NIJ Sets Standards with Office of Law Enforcement Standards

Article excerpt

The standards program of the National Institute of Justice (NIJ) was established to provide the criminal justice community, purchasers and manufacturers with information useful for the selection, procurement and evaluation of law enforcement, crime prevention and correctional equipment. The standards are prepared by the Office of Law Enforcement Standards (OLES) as part of NIJ's overall Law Enforcement and Corrections Standards and Testing Program, which includes developing standards and test protocols, equipment testing and teat result publication. OLES is part of the National Institute of Standards and Technology (NIST), which is part of the Commerce Department's Technology Administration.

OLES: 29 Years of Standard Bearing

OLES, formerly the Law Enforcement Standards Laboratory, was established as a matrix management organization in 1971 through an understanding between the departments of Justice and Commerce and was based on a 1967 recommendation from the President's Commission on Crime. NIJ is the primary sponsor of OLES projects, but the National Highway Traffic Safety Administration, the FBI, the Federal Aviation Administration, the Federal Bureau of Prisons, and the Office of Management and Budget also occasionally support projects.

NIST's mission is to promote U.S. economic growth by working with industry, universities and other government agencies to develop and apply technology, measurements and standards. Similarly, the mission of OLES is to apply science and technology to help its customers acquire high-quality resources. OLES focuses on the development of minimum performance standards, which are promulgated by NIJ as voluntary national standards. In addition, OLES:

* Develops methods for examining evidentiary materials;

* Develops standards for equipment and operating procedures;

* Develops standard reference materials; and

* Performs other scientific and engineering research, as required by NIJ.

OLES has published, mostly through NIJ, more than 200 standards, guides and technical reports during its 29 years. Studies and standards have focused on emergency vehicle warning systems, police clothing, components of intrusion alarm systems, physical security of door and window assemblies, metal detection systems, metal and explosive vapor detectors, arson accelerant detectors and narcotic test kits. OLES also developed standard reference materials for glass comparisons, reference collections of automobile paints, synthetic fibers, gunpowder additives, and DNA identification and detection for forensic laboratories.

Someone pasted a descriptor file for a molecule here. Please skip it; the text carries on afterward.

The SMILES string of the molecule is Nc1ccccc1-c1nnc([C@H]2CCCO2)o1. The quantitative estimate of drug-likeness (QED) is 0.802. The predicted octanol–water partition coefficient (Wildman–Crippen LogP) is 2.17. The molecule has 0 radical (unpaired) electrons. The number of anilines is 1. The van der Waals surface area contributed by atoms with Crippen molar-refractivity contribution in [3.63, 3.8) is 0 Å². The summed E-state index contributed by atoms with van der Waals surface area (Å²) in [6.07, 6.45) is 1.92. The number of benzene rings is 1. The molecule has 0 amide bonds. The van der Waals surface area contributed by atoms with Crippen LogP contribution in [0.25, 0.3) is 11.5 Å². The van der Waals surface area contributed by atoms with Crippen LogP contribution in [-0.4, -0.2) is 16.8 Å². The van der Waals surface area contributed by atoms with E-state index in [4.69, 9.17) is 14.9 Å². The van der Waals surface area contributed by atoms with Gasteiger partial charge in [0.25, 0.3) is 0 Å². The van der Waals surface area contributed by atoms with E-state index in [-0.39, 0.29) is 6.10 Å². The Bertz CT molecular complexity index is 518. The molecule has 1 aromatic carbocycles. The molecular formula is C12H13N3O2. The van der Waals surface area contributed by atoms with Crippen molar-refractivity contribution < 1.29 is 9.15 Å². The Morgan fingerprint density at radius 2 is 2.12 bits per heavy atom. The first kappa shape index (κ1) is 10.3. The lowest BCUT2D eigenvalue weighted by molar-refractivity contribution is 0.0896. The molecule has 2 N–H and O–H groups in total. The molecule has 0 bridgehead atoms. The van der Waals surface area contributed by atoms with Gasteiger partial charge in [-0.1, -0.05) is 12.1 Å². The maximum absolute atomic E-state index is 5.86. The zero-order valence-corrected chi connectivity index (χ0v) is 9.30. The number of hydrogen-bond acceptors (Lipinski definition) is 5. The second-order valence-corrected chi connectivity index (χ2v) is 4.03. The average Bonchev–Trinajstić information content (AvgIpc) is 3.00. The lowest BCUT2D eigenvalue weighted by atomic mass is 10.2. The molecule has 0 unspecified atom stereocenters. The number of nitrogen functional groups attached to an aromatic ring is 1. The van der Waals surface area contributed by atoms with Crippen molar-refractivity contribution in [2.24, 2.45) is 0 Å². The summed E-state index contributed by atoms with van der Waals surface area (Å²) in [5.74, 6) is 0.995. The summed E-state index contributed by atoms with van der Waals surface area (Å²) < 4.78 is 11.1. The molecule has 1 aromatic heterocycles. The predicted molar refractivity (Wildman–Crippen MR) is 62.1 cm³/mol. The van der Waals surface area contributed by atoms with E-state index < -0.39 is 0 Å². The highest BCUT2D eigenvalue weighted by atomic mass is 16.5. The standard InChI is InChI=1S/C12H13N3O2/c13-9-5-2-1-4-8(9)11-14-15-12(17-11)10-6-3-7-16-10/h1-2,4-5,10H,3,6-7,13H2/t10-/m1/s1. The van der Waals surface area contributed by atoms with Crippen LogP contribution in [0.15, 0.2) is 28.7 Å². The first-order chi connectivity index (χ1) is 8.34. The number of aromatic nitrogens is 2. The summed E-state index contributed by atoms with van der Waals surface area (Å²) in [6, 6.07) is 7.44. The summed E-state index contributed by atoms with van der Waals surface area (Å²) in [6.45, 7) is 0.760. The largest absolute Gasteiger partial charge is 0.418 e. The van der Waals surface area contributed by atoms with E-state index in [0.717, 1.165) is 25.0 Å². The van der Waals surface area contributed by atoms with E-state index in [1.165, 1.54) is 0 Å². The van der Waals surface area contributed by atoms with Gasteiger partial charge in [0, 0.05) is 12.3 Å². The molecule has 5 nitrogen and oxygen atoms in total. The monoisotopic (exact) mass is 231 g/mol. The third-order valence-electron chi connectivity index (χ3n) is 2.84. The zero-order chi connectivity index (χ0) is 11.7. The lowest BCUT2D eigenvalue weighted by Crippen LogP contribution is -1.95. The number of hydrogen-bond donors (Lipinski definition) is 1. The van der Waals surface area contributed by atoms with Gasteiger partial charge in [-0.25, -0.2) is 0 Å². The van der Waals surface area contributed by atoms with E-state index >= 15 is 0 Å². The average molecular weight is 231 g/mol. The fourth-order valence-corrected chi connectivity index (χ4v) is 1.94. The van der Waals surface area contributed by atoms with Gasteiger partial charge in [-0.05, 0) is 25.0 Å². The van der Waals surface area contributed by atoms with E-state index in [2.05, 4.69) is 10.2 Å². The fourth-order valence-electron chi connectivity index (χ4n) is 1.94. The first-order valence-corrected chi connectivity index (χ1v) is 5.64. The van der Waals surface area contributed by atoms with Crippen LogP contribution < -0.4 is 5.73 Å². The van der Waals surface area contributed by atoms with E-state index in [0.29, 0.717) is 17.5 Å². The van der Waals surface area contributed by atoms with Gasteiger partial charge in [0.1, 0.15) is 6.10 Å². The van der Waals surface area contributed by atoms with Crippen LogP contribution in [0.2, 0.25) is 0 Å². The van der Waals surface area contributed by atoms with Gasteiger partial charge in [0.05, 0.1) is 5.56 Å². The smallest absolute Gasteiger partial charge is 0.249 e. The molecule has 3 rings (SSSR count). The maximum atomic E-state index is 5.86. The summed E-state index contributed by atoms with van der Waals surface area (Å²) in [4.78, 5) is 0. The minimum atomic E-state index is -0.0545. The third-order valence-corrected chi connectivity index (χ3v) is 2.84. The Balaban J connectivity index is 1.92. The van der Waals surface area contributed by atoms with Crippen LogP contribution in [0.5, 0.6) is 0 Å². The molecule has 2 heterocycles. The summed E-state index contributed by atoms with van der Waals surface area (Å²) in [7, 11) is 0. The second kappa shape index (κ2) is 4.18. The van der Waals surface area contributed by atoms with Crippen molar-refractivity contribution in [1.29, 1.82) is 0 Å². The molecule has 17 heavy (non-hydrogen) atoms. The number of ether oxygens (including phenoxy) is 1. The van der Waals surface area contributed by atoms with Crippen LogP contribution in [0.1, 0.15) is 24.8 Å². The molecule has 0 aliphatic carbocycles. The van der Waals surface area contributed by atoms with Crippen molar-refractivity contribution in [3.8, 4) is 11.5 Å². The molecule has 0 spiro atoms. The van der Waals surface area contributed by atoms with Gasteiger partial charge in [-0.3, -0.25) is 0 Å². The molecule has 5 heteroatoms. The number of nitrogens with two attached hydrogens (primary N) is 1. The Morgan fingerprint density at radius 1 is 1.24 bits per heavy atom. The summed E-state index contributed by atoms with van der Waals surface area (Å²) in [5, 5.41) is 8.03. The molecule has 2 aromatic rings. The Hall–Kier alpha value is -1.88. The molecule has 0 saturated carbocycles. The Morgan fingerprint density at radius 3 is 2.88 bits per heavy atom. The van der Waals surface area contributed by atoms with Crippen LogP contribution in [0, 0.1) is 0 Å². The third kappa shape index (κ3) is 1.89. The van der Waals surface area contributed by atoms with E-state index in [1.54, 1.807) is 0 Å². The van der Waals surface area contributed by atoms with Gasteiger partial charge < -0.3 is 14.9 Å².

Development and Usage of Standards

Working with NIJ, OLES identifies needed performance standards and develops a rank order for addressing solutions. In preparing the NIJ standards, OLES obtains input from many different sources. Standards from groups such as the American National Standards Institute, the American Society for Testing and Materials and numerous international standards organizations are examined for test procedures that may be appropriate. Federal specifications, military specifications, and standards developed by state and local governments also are evaluated. NIJ and OLES identify collaborators with the technical expertise to develop a new procedure only when it has been determined that existing test methods are inadequate or that no appropriate methods are available.

Before a standard is published, it is reviewed and evaluated by potential users, manufacturers, and government and private experts. This is to establish performance limits high enough to screen out inferior products, but not so high that no product will pass its tests, and to encourage manufacturers to market products that exceed the minimum requirements.

Two significant features are implicit in NIJ standards. …